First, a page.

made quite a mess when the batteries went, but I'm pretty sure I can get
it cleaned up ok.

-Dave

--
Dave McGuire, AK4HZ
New Kensington, PA


rmb_guru
 

Anders,

I dug out my HP98270F Powerfail Option Installation manual, scanned it and put it into the files section in the HP9000 S200300 folder.

The manual has a theory of operation section, block diagram and schematic of the Powerfail board.

The RTC circuit is implemented in discrete ICs with an Intel 8041A microprocessor interface.

NOTE: The main clock oscillator for the RTC is a 1813-0226 IC that has a 819200 Hz output.  The IC is very scarce and so far I haven't found any information on it, it could be a custom HP created IC.

Enjoy,


David Collins
 

Now also loaded into the hpmuseum.net website.

Thanks! 

On Tue, 14 Jan 2020 at 12:29, rmb_guru via Groups.Io <rmb_guru=yahoo.com@groups.io> wrote:
Anders,

I dug out my HP98270F Powerfail Option Installation manual, scanned it and put it into the files section in the HP9000 S200300 folder.

The manual has a theory of operation section, block diagram and schematic of the Powerfail board.

The RTC circuit is implemented in discrete ICs with an Intel 8041A microprocessor interface.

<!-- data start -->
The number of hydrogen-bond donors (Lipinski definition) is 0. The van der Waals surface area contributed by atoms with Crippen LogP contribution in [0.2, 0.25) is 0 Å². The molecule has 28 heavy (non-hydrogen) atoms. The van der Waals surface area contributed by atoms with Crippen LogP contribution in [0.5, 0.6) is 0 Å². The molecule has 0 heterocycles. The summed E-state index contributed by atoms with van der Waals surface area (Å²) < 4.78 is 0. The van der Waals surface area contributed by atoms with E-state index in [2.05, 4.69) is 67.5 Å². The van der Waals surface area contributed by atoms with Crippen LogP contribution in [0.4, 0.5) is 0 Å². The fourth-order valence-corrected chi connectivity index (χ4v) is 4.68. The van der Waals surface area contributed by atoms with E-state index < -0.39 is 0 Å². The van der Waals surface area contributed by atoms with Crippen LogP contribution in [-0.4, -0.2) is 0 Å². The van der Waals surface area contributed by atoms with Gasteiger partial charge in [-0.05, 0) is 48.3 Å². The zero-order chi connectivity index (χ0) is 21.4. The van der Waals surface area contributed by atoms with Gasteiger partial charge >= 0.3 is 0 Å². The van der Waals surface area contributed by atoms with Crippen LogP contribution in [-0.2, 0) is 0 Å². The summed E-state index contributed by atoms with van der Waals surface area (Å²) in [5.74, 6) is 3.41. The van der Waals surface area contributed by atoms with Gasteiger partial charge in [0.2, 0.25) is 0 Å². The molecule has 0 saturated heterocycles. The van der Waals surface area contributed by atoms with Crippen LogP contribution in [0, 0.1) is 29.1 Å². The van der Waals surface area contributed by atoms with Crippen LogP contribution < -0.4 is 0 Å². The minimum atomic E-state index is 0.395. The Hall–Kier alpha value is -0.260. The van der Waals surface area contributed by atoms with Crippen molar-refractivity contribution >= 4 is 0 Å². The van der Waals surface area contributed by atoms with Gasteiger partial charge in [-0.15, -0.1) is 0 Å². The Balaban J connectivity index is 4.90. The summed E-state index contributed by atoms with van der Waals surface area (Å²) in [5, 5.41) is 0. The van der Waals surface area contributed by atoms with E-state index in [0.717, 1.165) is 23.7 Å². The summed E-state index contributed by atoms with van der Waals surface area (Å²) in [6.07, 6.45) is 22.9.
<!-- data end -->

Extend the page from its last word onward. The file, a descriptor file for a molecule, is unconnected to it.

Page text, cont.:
NOTE: The main clock oscillator for the RTC is a 1813-0226 IC that has a 819200 Hz output.  The IC is very scarce and so far I haven't found any information on it, it could be a custom HP created IC.

Enjoy,


Anders
 

Great! Thanks!


Anders
 

It appears that it communicates through two memory locations. Perhaps one could reverse-engineer the protocol, given enough time. Surely, a breadboard adapter would help...


rmb_guru
 

On Mon, Jan 13, 2020 at 06:26 PM, David Collins wrote:
Now also loaded into the hpmuseum.net website.
 
Thanks! 
Thank you David.  I was going to look into how to submit the PDF to the HP museum, but now it is already done.  However I just noticed that it has the wrong title.  It should say 98270F, not 98207F, the 7 and 0 were reversed :-(


David Collins
 

My apologies !  All fixed now..


On Wed, 15 Jan 2020 at 07:22, rmb_guru via Groups.Io <rmb_guru=yahoo.com@groups.io> wrote:
On Mon, Jan 13, 2020 at 06:26 PM, David Collins wrote:
Now also loaded into the hpmuseum.net website.
 
Thanks! 
Thank you David.  I was going to look into how to submit the PDF to the HP museum, but now it is already done.  However I just noticed that it has the wrong title.  It should say 98270F, not 98207F, the 7 and 0 were reversed :-(


Anders
 

Interesting circuit, very edudcational! :) Might be a bit of an overkill for what I want to do though. All I wanted was for the clock to be set to the right date/time when I start up, so I came up with this brilliant idea:

Have a disk in disk 0. On that disk is an AUTOST that just reads a file RTC.BIN that has the current time and sets the clock..